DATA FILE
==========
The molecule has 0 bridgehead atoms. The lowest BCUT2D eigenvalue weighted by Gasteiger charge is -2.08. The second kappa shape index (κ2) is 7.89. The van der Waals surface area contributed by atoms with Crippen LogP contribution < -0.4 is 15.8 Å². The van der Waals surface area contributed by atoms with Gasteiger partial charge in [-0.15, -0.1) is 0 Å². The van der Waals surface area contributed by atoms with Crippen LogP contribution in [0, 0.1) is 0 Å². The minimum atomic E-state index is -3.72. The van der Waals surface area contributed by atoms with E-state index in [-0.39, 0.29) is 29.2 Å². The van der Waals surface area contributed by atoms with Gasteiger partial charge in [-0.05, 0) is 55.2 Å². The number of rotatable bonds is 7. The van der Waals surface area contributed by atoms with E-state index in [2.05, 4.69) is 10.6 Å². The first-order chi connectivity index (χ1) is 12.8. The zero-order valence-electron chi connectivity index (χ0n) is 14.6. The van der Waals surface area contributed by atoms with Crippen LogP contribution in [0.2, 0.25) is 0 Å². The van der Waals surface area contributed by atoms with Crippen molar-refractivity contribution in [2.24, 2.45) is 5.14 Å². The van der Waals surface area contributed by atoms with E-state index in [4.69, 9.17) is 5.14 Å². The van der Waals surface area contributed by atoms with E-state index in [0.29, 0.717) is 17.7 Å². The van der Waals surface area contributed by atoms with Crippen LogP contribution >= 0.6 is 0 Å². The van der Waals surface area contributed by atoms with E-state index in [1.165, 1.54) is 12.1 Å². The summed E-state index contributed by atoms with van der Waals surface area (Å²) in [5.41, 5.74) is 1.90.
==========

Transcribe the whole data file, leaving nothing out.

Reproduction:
The molecule has 0 bridgehead atoms. The lowest BCUT2D eigenvalue weighted by Gasteiger charge is -2.08. The second kappa shape index (κ2) is 7.89. The van der Waals surface area contributed by atoms with Crippen LogP contribution < -0.4 is 15.8 Å². The van der Waals surface area contributed by atoms with Gasteiger partial charge in [-0.15, -0.1) is 0 Å². The van der Waals surface area contributed by atoms with Crippen LogP contribution in [0, 0.1) is 0 Å². The minimum atomic E-state index is -3.72. The van der Waals surface area contributed by atoms with E-state index in [-0.39, 0.29) is 29.2 Å². The van der Waals surface area contributed by atoms with Gasteiger partial charge in [-0.05, 0) is 55.2 Å². The number of rotatable bonds is 7. The van der Waals surface area contributed by atoms with E-state index in [2.05, 4.69) is 10.6 Å². The first-order chi connectivity index (χ1) is 12.8. The zero-order valence-electron chi connectivity index (χ0n) is 14.6. The van der Waals surface area contributed by atoms with Crippen LogP contribution in [0.2, 0.25) is 0 Å². The van der Waals surface area contributed by atoms with Crippen molar-refractivity contribution in [2.24, 2.45) is 5.14 Å². The van der Waals surface area contributed by atoms with E-state index in [4.69, 9.17) is 5.14 Å². The van der Waals surface area contributed by atoms with E-state index in [0.29, 0.717) is 17.7 Å². The van der Waals surface area contributed by atoms with Crippen LogP contribution >= 0.6 is 0 Å². The van der Waals surface area contributed by atoms with E-state index in [1.165, 1.54) is 12.1 Å². The summed E-state index contributed by atoms with van der Waals surface area (Å²) in [5.41, 5.74) is 1.90.